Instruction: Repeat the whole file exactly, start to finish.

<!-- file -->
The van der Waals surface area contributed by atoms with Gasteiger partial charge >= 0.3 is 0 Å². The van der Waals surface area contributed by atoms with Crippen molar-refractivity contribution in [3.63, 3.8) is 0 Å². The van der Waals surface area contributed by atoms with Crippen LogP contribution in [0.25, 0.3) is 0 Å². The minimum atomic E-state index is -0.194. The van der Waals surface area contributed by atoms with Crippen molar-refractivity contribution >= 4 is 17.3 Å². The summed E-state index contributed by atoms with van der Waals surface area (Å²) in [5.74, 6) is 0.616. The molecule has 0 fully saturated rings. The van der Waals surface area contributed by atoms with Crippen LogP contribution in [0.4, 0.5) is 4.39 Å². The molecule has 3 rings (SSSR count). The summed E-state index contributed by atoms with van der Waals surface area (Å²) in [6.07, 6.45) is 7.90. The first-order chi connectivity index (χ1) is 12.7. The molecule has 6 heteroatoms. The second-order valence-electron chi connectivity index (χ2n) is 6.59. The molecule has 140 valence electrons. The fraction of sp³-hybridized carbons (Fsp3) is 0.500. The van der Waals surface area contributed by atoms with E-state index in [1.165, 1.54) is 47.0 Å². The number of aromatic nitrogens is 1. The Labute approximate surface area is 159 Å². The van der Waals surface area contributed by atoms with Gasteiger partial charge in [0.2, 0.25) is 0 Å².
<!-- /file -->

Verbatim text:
The van der Waals surface area contributed by atoms with Gasteiger partial charge >= 0.3 is 0 Å². The van der Waals surface area contributed by atoms with Crippen molar-refractivity contribution in [3.63, 3.8) is 0 Å². The van der Waals surface area contributed by atoms with Crippen LogP contribution in [0.25, 0.3) is 0 Å². The minimum atomic E-state index is -0.194. The van der Waals surface area contributed by atoms with Crippen molar-refractivity contribution >= 4 is 17.3 Å². The summed E-state index contributed by atoms with van der Waals surface area (Å²) in [5.74, 6) is 0.616. The molecule has 0 fully saturated rings. The van der Waals surface area contributed by atoms with Crippen LogP contribution in [0.4, 0.5) is 4.39 Å². The molecule has 3 rings (SSSR count). The summed E-state index contributed by atoms with van der Waals surface area (Å²) in [6.07, 6.45) is 7.90. The first-order chi connectivity index (χ1) is 12.7. The molecule has 6 heteroatoms. The second-order valence-electron chi connectivity index (χ2n) is 6.59. The molecule has 140 valence electrons. The fraction of sp³-hybridized carbons (Fsp3) is 0.500. The van der Waals surface area contributed by atoms with E-state index in [1.165, 1.54) is 47.0 Å². The number of aromatic nitrogens is 1. The Labute approximate surface area is 159 Å². The van der Waals surface area contributed by atoms with Gasteiger partial charge in [0.2, 0.25) is 0 Å².